The Big Sick, B+
Rated R, 124 minutes
"The Big Sick" is the big sleeper. Hilarious, touching and a tad overlong, the new film starring and written by comedian and "Silicon Valley" actor Kumail Nanjiani, based on his life, is one of the year's most memorable breakout turns.
Kumail (Nanjiani) is a Pakistani comic who meets an American graduate student named Emily (Zoe Kazan of "Olive Kittridge") at one of his stand-up shows. As their relationship blossoms, he soon becomes worried about what his traditional Muslim parents will think of her. When Emily is suddenly stricken with an illness that leaves her in a coma, Kumail finds himself developing a bond with her deeply concerned mother and father (Holly Hunter and Ray Romano).
The heartfelt and genuinely funny "The Big Sick" is directed by "Hello, My Name is Doris'" Michael Showalter and is co-written by Nanjiani and his wife, actress and writer Emily V. Gordon, and the film is based on actual events from their relationship. In Nanjiani's favor: he's truly funny, and it helps knowing Judd Apatow, who co-produced the film, who does here for Nanjiani what he did for comedian Amy Schumer two years ago in the amusing "Trainwreck," in helping provide a big break for mainstream audiences to catch a glimpse of Nanjiani, and for that we're thankful.
"The Big Sick" incorporates several types of films into one: the romantic comedy, an illness movie, and one that explores the culture clash of someone - yes, an immigrant - who wants to do his own thing. All three work well, though the culture clash is its most relevant and poignant as it explores a multitude of issues: marriage, family and adjusting to a new life. The dramedy, courtesy of Nanjiani, has some of the best lines, usually delivered by Nanjiani in his deadpan, nonchalant tone ("we hate terrorists!" he proclaims to onlookers after a loud discussion with his brother in a restaurant).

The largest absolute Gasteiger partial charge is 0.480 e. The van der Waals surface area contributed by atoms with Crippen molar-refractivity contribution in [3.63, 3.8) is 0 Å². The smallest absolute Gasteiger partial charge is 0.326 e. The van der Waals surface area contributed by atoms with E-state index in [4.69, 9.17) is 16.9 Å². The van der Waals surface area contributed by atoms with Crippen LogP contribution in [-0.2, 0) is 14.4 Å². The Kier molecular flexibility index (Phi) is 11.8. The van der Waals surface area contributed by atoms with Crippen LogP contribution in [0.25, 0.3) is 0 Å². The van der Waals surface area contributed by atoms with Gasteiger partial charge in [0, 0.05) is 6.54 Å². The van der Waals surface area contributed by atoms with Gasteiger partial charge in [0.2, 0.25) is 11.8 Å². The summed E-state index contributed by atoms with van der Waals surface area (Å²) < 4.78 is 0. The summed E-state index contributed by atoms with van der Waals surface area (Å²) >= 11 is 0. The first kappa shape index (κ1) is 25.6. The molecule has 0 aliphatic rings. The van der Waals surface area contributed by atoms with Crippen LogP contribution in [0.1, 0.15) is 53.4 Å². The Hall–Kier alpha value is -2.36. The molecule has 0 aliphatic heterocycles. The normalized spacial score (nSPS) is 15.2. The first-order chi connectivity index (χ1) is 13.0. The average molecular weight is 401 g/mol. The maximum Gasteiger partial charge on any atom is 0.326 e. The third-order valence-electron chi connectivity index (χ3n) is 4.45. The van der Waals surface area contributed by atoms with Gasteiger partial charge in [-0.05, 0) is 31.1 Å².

The film is nearly stolen by Ray Romano and Holly Hunter, as Emily's concerned yet delightful parents, when they arrive on the scene to care for her, and they and Kumail bond as their daughter and girlfriend languish in a coma. As warm and funny as Nanjiani and Kazan are in the opening chapters, Romano and especially Hunter brim with honesty and charm as they eventually grow to like each other, and it wouldn't surprise to see Hunter again nominated for an Oscar for her part.
Unfortunately, as Schumer's "Trainwreck" did, the middle act in "The Big Sick" is about 15 minutes too long, and it veers off into too many characters and subplots, including some with Kumail's friends that could've easily been excised to tighten up the story. As long as "The Big Sick" stays focused on the sick and Kumail's cultural issues, it works best; his last major conversation with his family is one of its most touching, and will have you reaching for some tissues.
The satisfying, affecting "The Big Sick" is one of the summer's best films so far and is a must-see for those needing a nice alternative to big-budget action and superhero films.